Healthcare / New models of care
How COVID-19 might influence redesign of the UK’s health and care system
By Andrew Sansom | 21 May 2020 | 0
A new discussion paper explores how the UK might transition out of lockdown – and how a future health and social care system might look in regard to issues such as population health, self-care, community support, technology, and the balance between hospital and community services.
Evidence from social interactions shows that while people had already started to change their work and travel patterns before 23 March – the day of the prime minister’s stay-at-home announcement – it’s likely that this was more than compensated for by the significant increase in shopping trips, leaving overall levels of interaction broadly similar until that date.
The discussion paper, authored by The Whole Systems Partnership (WSP), which provides support for partnership development and system redesign in health and social care, suggests that keeping the reproduction rate (R) below one could allow those with the virus to be identified through test, track and trace (3T) and enable “a significant return to normal life”. But it warns, too, that with 3T “in its infancy in the UK”, pockets of unidentified infection would persist for many months. Consequently, the UK is thought to be highly susceptible to a resurgence of the virus if lockdown is eased too quickly or if people’s behaviours become more indulgent than they should.
The paper offers four broad scenarios over the next three to six months:
- The lockdown is eased gradually over the next six to eight weeks (up to early July), meaning reduced overall effectiveness of social distancing, while 3T ensures that by early-mid July the effectiveness of social distancing is at a level similar to over the first period of lockdown.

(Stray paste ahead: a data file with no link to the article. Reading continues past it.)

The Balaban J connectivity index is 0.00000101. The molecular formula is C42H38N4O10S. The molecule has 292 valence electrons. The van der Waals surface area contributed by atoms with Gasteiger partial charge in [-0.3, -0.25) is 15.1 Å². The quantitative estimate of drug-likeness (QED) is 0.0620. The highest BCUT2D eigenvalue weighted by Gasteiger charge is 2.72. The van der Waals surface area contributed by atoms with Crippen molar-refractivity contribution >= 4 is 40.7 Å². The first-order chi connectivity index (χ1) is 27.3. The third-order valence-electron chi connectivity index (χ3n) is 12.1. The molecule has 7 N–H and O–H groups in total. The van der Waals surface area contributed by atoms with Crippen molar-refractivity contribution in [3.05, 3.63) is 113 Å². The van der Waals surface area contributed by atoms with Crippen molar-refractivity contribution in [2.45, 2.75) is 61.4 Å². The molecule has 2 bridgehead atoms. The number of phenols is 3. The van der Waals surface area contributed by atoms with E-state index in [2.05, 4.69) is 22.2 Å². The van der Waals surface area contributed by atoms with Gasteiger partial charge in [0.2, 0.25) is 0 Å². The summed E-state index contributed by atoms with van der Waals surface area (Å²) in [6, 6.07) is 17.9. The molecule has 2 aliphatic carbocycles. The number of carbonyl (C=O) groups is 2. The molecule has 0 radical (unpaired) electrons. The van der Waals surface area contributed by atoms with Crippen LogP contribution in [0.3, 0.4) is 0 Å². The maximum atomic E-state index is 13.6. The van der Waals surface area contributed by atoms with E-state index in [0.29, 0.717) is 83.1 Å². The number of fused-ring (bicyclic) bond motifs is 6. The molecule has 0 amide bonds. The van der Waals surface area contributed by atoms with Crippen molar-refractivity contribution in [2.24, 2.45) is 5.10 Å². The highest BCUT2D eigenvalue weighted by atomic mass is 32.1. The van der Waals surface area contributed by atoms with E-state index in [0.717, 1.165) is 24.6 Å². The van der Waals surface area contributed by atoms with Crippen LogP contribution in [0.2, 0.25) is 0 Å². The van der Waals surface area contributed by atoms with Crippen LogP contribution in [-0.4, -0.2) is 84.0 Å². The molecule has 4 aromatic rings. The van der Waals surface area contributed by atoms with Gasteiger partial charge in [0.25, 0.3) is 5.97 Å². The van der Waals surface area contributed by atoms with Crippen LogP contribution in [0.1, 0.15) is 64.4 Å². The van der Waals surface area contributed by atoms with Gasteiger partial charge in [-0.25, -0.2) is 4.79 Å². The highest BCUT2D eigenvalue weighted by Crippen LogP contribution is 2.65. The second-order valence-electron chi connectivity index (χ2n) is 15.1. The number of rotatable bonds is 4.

- A modest one-step change in social distancing effectiveness that doesn’t risk a significant second peak, with no subsequent alterations over the rest of the calendar year – the new pre-vaccine normal.
- A more significant one-step change that causes R to rise above one, initiates a significant second peak, and therefore requires further lockdown later in the year.
- An easing of the lockdown with only slight reductions in the effectiveness of social distancing, plus earlier impact from 3T than scenario one.
WSP’s modelling (it has been working with clients to develop a simulation model based on national assumptions but tailored to local population characteristics) suggests that scenarios one and three produce second peaks over the summer, although of different magnitudes and neither being likely to overwhelm the NHS. But it also suggests that any second peak may put more pressure on general practice in supporting larger numbers of people not requiring hospitalisation, less pressure on hospital beds, and lower risk of death. This is because the April peak was driven by fairly open transmission of the virus between all risk groups in March, while relaxing the lockdown now would still retain a good level of protection for the more vulnerable groups.